I was really hoping that YNAB would solve our budgeting frustrations and allow us to pay the maximum possible on our student loan debt. I am happy to report that it is doing this and more!
What I’m loving about YNAB
There are lots of things I love about YNAB, but to keep this post from getting out of control, I’ll focus on just the things that solved the three problems I mentioned above.
1. Income and Spending in YNAB are inseparable!
In YNAB you only budget money you have, not how much money you plan to have. This is a major shift from traditional budgeting where you budget the income you plan to get that month. The goal is to be able to live on last month’s income.
If you have a month’s worth of income at your disposal, then you can start living on last month’s income right away. If you don’t, then you can start a savings goal to help you get to that point. You can still benefit greatly from using YNAB even before you are able to live on last month’s income.
2. YNAB is all about zero-based budgeting
The first of the four YNAB rules is “Give every dollar a job.” Our budget tells us where we plan to spend our money. We budget the entire month at once since we are living on last month’s income. We make spending decisions based on our budget categories, rather than the balance of our checking account. If there is money remaining in a category at the end of the month, we put that amount toward debt!
If you are just starting, you will budget only the money you have to work with now. Each time you get paid, you can tell each of those dollars where you want them to go. You’ll start budgeting for the most important or urgent things first.
If you have a specific goal, you can put your end-of-month excess toward that savings or debt payoff goal. Otherwise, the excess will just carry over into next month’s “available to budget” balance and you’ll have a chance to assign it a new job.
UPDATE: I have since written a whole post about zero-based budgeting with YNAB!
3. Accounting for going “over-budget” is easy with YNAB
At any point in the month, we can easily see how much money we have remaining in each category. When a purchase or expense comes up that isn’t accounted for in the budget, the money needs to come from somewhere else in the budget (or we can decide against the purchase). Going over in one category means that money has to come from another category. We just subtract it out of the money we had allocated to another category, then spend according to the budget.
By “spending according to the budget” I don’t mean that you have to spend the exact amount that you allocated on the 1st of the month. Spending according to the budget just means that you adjust the budget (money allocated in categories) when you need to, so that you are never spending more than the money earmarked for the current month. Remember your checking account will have a month of cushion, since it will be gathering the money you are earning this month that will be used for next month. Don’t let your high checking account balance throw you off. Just spend according to the budget.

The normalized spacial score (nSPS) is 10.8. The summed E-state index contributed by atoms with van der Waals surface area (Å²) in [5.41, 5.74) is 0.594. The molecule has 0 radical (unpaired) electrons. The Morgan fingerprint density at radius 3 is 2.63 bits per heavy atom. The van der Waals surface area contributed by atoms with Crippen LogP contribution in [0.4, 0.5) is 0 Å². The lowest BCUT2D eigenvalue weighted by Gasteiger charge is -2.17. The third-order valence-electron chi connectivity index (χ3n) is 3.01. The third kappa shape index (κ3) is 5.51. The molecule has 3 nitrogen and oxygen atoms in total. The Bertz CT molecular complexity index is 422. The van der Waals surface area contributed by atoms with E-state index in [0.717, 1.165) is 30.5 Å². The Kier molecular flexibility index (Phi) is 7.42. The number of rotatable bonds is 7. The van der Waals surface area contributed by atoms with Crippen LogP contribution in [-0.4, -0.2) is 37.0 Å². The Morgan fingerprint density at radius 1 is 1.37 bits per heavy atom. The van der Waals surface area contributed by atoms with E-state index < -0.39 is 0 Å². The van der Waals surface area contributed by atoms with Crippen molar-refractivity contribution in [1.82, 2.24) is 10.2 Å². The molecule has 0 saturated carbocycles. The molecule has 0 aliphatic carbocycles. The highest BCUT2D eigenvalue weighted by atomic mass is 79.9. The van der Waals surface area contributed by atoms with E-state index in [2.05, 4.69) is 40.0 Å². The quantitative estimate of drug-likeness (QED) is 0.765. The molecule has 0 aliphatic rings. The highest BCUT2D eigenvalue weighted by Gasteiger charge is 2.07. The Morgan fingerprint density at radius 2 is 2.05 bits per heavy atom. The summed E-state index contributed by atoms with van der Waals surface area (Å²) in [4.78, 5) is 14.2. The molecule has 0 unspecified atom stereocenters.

If you have given up on budgeting because you never stick to the arbitrary numbers you set at the beginning of the month, the YNAB method will help you see that you are not a budgeting failure. You just need a budget that is flexible. YNAB software makes budget flexibility a cinch.
4. YNAB handles credit cards with ease
With YNAB you account for the spending when you spend the money (not when the bill comes). You log the transaction when it happens (the phone app makes this simple). When you use a credit card, your budget considers the money as gone even though it’s just hanging out in the bank waiting for your credit card bill to come. It doesn’t matter that you won’t take money from your account and send it to the credit card company until next month. For our purposes it’s gone when we make the transaction.
I wrote a whole post on how we use credit cards with YNAB. Once you learn how to handle credit cards in YNAB, it is simple and probably the safest way to responsibly use credit cards!
See for yourself!
There’s so much I could say about YNAB, but instead of going on and on about how wonderful it is, I’ll just encourage you to go check it out! You can download a free trial. Since YNAB is different than the traditional budgeting methods, it’s really important to take advantage of the online classes and training materials. Their free resources are available to everyone. There is a little bit of a learning curve, but it’s well worth the investment.